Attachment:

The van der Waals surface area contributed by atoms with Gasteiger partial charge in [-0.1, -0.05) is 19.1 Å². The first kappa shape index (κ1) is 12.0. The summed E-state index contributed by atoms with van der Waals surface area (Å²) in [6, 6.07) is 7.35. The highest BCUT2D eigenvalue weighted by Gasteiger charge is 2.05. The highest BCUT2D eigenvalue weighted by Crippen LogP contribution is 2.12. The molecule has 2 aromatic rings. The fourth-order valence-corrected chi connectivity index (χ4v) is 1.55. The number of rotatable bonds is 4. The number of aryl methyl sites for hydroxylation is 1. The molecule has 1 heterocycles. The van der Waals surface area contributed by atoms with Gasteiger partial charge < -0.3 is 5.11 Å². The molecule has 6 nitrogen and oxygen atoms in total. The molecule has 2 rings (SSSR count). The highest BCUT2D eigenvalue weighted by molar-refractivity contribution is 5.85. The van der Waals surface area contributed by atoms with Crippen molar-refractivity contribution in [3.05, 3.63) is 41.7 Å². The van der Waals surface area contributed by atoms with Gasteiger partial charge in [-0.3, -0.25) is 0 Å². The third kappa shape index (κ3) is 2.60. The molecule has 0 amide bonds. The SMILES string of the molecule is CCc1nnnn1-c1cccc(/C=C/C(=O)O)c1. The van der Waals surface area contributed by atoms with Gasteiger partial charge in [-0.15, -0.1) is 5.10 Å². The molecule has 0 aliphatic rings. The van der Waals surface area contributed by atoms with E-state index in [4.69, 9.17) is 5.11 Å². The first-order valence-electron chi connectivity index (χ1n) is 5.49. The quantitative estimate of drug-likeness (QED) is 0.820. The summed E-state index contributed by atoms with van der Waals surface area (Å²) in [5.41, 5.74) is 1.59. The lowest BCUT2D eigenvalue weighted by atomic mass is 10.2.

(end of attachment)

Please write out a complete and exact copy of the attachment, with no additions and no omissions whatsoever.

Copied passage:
The van der Waals surface area contributed by atoms with Gasteiger partial charge in [-0.1, -0.05) is 19.1 Å². The first kappa shape index (κ1) is 12.0. The summed E-state index contributed by atoms with van der Waals surface area (Å²) in [6, 6.07) is 7.35. The highest BCUT2D eigenvalue weighted by Gasteiger charge is 2.05. The highest BCUT2D eigenvalue weighted by Crippen LogP contribution is 2.12. The molecule has 2 aromatic rings. The fourth-order valence-corrected chi connectivity index (χ4v) is 1.55. The number of rotatable bonds is 4. The number of aryl methyl sites for hydroxylation is 1. The molecule has 1 heterocycles. The van der Waals surface area contributed by atoms with Gasteiger partial charge < -0.3 is 5.11 Å². The molecule has 6 nitrogen and oxygen atoms in total. The molecule has 2 rings (SSSR count). The highest BCUT2D eigenvalue weighted by molar-refractivity contribution is 5.85. The van der Waals surface area contributed by atoms with Crippen molar-refractivity contribution in [3.05, 3.63) is 41.7 Å². The van der Waals surface area contributed by atoms with Gasteiger partial charge in [-0.3, -0.25) is 0 Å². The third kappa shape index (κ3) is 2.60. The molecule has 0 amide bonds. The SMILES string of the molecule is CCc1nnnn1-c1cccc(/C=C/C(=O)O)c1. The van der Waals surface area contributed by atoms with Gasteiger partial charge in [-0.15, -0.1) is 5.10 Å². The molecule has 0 aliphatic rings. The van der Waals surface area contributed by atoms with E-state index in [4.69, 9.17) is 5.11 Å². The first-order valence-electron chi connectivity index (χ1n) is 5.49. The quantitative estimate of drug-likeness (QED) is 0.820. The summed E-state index contributed by atoms with van der Waals surface area (Å²) in [5.41, 5.74) is 1.59. The lowest BCUT2D eigenvalue weighted by atomic mass is 10.2.